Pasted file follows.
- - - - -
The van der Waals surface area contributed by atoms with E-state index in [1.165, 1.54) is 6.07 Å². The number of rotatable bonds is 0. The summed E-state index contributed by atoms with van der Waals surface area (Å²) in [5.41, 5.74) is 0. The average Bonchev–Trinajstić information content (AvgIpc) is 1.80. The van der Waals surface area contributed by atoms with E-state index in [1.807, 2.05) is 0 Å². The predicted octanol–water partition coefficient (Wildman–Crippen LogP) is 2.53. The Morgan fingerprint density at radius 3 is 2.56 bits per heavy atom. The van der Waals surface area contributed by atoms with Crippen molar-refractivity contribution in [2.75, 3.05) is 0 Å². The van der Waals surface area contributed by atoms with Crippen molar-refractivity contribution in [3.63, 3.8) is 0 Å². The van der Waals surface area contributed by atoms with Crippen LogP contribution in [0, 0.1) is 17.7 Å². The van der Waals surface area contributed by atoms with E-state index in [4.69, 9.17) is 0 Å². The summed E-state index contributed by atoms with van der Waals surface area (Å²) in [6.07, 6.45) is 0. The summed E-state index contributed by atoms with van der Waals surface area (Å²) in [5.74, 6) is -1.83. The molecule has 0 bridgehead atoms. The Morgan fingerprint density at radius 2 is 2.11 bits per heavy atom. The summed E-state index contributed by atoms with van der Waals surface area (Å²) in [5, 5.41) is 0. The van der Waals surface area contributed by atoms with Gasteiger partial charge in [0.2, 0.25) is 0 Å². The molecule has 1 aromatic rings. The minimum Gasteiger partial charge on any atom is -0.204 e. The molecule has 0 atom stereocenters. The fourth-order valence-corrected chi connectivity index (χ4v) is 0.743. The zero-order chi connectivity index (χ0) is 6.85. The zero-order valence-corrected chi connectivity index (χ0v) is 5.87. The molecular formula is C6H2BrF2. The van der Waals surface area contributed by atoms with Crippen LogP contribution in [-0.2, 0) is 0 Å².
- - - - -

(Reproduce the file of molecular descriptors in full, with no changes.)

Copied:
The van der Waals surface area contributed by atoms with E-state index in [1.165, 1.54) is 6.07 Å². The number of rotatable bonds is 0. The summed E-state index contributed by atoms with van der Waals surface area (Å²) in [5.41, 5.74) is 0. The average Bonchev–Trinajstić information content (AvgIpc) is 1.80. The van der Waals surface area contributed by atoms with E-state index in [1.807, 2.05) is 0 Å². The predicted octanol–water partition coefficient (Wildman–Crippen LogP) is 2.53. The Morgan fingerprint density at radius 3 is 2.56 bits per heavy atom. The van der Waals surface area contributed by atoms with Crippen molar-refractivity contribution in [2.75, 3.05) is 0 Å². The van der Waals surface area contributed by atoms with Crippen molar-refractivity contribution in [3.63, 3.8) is 0 Å². The van der Waals surface area contributed by atoms with Crippen LogP contribution in [0, 0.1) is 17.7 Å². The van der Waals surface area contributed by atoms with E-state index in [4.69, 9.17) is 0 Å². The summed E-state index contributed by atoms with van der Waals surface area (Å²) in [6.07, 6.45) is 0. The summed E-state index contributed by atoms with van der Waals surface area (Å²) in [5.74, 6) is -1.83. The molecule has 0 bridgehead atoms. The Morgan fingerprint density at radius 2 is 2.11 bits per heavy atom. The summed E-state index contributed by atoms with van der Waals surface area (Å²) in [5, 5.41) is 0. The van der Waals surface area contributed by atoms with Gasteiger partial charge in [0.2, 0.25) is 0 Å². The molecule has 1 aromatic rings. The minimum Gasteiger partial charge on any atom is -0.204 e. The molecule has 0 atom stereocenters. The fourth-order valence-corrected chi connectivity index (χ4v) is 0.743. The zero-order chi connectivity index (χ0) is 6.85. The zero-order valence-corrected chi connectivity index (χ0v) is 5.87. The molecular formula is C6H2BrF2. The van der Waals surface area contributed by atoms with Crippen LogP contribution in [-0.2, 0) is 0 Å².